A Michigan Education Association employee sent out an e-mail seeking to rally support from members by exaggerating Gov. Rick Snyder’s proposed cuts to schools and warning that emergency financial manager takeovers of their school districts is “inevitable.”
The MEA’s Renaye Baker sent the e-mail March 11 with the subject line: “IT’S ME AGAIN—TALK TO YOUR MEMBERS—pass along.” Neither Baker nor MEA spokesman Doug Pratt responded to e-mails seeking comment.
The e-mail states that the governor’s pending K-12 budget includes a $700 per-pupil cut. Snyder has proposed a $300 per-pupil reduction and is extending a $170 cut made last year that was backfilled by federal money, said Michael Van Beek, education policy director at the Mackinac Center for Public Policy.
Van Beek said he believes other school-related costs, such as an increased mandatory pension contribution, is what accounts for the $700 per-pupil figure that the MEA is using.
Emergency financial managers would only be appointed for districts that decided to spend everything they had and more, rather than controlling costs, Van Beek said. He noted that the “possibility” of an emergency financial manager taking over a district has been around since 1990.
James Hohman, a fiscal policy analyst, said the cuts Snyder proposed would probably not lead to financial emergencies for school districts.
“The executive budget lowers school district revenue by less than five percent,” Hohman wrote in an e-mail. “At that level, it’s not likely that you’ll see a lot of districts go into state receivership. These bills actually do the opposite of taking over schools — they encourage districts to fix their own problems. School districts spend most of their money on unionized employees. The power to rework union contracts is a powerful incentive for union officials to come to the negotiating table so as to stave off financial emergencies.”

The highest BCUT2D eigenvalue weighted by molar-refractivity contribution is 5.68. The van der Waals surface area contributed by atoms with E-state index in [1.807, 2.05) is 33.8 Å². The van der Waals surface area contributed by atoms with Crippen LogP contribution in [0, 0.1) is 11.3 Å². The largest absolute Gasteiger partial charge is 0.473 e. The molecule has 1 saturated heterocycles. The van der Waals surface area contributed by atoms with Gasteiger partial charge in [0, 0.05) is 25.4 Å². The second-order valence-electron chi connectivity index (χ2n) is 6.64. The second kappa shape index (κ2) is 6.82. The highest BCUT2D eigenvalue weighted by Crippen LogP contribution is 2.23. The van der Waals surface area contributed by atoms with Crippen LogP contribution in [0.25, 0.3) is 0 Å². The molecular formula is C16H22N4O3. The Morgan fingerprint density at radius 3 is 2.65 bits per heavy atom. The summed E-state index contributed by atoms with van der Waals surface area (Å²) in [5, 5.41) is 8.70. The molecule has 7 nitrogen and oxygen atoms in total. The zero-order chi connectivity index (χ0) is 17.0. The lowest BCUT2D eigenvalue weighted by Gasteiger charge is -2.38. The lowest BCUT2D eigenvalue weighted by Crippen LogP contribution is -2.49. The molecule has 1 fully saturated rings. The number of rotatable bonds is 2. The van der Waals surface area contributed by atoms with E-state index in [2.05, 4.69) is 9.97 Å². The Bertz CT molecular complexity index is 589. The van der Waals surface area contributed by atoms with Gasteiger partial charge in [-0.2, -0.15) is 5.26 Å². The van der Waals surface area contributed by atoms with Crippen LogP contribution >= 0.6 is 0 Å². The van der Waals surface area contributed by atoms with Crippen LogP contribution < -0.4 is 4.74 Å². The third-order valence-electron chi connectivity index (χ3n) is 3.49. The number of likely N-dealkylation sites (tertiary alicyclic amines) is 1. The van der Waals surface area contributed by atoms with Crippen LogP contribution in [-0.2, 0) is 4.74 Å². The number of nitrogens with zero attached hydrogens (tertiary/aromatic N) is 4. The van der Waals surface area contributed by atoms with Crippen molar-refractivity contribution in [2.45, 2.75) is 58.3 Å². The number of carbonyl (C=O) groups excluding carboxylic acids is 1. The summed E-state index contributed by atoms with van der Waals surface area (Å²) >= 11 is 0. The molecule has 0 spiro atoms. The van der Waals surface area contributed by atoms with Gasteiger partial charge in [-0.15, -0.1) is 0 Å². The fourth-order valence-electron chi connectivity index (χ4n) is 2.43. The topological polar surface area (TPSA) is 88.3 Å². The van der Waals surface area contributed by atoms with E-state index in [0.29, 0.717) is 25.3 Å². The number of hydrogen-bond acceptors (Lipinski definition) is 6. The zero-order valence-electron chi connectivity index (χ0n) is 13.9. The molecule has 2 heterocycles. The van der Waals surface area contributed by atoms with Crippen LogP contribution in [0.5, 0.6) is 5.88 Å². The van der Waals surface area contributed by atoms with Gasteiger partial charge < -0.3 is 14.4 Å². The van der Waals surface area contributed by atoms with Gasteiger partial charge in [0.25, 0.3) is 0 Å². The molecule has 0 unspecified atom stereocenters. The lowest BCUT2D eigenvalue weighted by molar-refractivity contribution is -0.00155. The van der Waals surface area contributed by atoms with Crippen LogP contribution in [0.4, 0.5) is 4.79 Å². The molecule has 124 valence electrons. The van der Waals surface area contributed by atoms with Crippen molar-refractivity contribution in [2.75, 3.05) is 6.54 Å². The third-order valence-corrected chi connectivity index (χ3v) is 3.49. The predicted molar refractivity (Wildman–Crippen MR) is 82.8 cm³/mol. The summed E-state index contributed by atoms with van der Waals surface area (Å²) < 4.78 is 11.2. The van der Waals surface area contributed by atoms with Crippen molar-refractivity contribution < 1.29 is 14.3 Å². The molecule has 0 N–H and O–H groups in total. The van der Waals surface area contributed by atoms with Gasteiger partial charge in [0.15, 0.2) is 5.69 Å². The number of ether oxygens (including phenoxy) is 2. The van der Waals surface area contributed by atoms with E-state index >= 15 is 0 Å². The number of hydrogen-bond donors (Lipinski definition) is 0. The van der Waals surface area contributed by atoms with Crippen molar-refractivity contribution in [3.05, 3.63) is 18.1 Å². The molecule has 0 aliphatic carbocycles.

As to the impact of the per-pupil cut, Van Beek has examined the issue in a report on common school funding myths, released in December.
“Michigan taxpayers transfer a greater proportion of their income to public schools than all but two states,” wrote Van Beek. “Figures from the Bureau of Economic Analysis (and reported by the National Education Association) show that some $52 out of every $1,000 in state personal income is consumed by our public school establishment. Wyoming residents pay $56 per $1,000, and the national average is around $42 per $1,000. Residents in Nevada pay the least, $28 per $1,000 of personal income.”